UN experts on Sunday were inspecting Iran's controversial second uranium enrichment plant to verify whether the newly disclosed facility was designed for peaceful nuclear purposes.
Inspection of the plant, being built inside a mountain near the Shiite holy city of Qom, came as US President Barack Obama garnered support from France and Russia for a separate UN-brokered deal to end the crisis over Tehran's atomic programme.
A four-member team of International Atomic Energy Agency (IAEA) inspectors arrived in Tehran early today and later began inspecting the facility which is being constructed adjacent to a military base south of the capital.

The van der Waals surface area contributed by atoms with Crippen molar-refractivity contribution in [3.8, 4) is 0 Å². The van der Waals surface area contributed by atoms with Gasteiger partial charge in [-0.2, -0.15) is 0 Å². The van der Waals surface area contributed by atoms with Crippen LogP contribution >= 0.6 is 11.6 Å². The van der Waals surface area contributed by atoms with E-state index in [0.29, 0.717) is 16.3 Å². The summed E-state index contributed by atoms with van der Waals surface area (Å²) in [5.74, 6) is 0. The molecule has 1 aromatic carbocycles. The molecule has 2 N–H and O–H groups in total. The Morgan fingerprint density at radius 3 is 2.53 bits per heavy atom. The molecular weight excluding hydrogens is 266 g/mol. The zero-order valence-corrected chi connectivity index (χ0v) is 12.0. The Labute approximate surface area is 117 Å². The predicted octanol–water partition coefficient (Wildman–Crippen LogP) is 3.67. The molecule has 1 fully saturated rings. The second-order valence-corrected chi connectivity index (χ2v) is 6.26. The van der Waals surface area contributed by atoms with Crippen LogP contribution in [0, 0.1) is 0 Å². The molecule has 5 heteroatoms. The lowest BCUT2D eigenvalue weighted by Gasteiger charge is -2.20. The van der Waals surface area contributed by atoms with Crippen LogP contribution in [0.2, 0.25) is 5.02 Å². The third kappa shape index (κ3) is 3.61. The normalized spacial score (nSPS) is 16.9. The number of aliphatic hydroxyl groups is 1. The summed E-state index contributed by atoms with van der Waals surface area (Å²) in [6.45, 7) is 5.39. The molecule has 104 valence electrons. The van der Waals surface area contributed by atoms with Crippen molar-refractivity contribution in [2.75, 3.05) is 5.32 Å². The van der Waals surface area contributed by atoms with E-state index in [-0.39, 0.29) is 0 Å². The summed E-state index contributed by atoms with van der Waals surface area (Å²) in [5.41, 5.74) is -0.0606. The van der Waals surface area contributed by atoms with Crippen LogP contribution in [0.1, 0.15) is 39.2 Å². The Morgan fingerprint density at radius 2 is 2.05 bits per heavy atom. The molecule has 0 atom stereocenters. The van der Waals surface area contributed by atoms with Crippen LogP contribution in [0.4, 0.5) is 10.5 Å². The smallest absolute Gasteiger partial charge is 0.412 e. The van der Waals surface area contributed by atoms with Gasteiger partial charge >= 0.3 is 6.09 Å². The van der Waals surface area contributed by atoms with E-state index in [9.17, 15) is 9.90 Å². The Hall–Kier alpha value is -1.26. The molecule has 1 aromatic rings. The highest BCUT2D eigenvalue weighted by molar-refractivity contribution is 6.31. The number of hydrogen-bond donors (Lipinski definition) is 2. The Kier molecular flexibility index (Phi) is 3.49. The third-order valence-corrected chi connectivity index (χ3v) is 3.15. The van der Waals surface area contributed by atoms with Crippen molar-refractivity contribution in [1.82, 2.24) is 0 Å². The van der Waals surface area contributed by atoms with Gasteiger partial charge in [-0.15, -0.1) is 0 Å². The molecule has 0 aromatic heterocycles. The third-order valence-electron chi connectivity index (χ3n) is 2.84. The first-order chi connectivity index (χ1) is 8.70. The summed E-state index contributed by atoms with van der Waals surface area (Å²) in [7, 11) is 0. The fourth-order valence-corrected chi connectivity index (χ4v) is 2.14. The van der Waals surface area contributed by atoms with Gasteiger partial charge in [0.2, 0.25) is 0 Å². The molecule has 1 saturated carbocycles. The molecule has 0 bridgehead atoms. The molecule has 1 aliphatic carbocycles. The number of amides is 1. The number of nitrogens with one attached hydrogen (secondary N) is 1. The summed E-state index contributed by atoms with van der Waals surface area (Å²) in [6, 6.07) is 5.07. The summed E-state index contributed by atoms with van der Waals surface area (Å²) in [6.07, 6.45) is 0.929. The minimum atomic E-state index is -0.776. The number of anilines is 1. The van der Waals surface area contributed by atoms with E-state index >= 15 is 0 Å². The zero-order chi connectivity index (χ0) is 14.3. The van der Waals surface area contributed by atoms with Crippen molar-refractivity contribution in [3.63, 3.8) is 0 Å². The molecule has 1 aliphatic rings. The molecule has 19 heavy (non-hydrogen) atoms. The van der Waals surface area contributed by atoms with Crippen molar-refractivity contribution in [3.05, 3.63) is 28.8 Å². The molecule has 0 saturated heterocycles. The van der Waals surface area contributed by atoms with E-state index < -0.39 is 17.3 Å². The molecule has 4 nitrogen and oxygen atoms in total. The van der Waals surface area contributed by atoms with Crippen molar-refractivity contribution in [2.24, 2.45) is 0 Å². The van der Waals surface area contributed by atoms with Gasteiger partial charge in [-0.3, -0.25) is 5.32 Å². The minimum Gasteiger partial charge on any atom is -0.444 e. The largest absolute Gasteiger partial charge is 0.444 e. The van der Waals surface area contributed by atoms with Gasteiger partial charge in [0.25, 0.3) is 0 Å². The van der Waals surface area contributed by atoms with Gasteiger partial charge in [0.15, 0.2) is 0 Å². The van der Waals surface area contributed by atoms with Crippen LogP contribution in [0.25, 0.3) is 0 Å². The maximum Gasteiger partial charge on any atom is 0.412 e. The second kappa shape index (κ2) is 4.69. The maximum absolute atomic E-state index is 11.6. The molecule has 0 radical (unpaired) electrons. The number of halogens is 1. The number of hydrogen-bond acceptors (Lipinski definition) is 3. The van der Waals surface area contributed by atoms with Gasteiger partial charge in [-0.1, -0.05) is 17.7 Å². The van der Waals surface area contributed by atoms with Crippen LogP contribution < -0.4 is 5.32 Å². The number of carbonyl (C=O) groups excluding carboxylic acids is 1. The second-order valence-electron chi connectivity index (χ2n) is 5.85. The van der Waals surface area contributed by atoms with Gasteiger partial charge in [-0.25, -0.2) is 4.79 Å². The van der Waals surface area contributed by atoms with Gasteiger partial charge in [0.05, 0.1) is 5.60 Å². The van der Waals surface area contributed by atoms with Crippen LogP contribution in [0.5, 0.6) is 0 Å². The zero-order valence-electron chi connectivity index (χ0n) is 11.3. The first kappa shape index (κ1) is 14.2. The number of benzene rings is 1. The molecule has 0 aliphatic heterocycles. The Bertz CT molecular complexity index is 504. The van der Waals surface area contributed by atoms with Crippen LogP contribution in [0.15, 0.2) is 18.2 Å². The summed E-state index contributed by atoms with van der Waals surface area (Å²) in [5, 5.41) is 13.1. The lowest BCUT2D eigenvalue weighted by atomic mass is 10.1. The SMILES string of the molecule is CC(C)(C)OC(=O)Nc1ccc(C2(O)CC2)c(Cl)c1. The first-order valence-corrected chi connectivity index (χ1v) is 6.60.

"They are currently doing their job," Ali Shirzadian, spokesman of Iran Atomic Energy Organisation, told AFP without offering details.
Iran's disclosure to the IAEA of the Qom plant's existence on September 21 sparked a wave of global outrage, with Obama warning the Islamic republic would face "increased pressure" if it fails to come clean on its atomic ambitions.
Iran has already been enriching uranium -- the most controversial aspect of its nuclear project -- for several years at another plant in the central city of Natanz, in defiance of three sets of UN sanctions.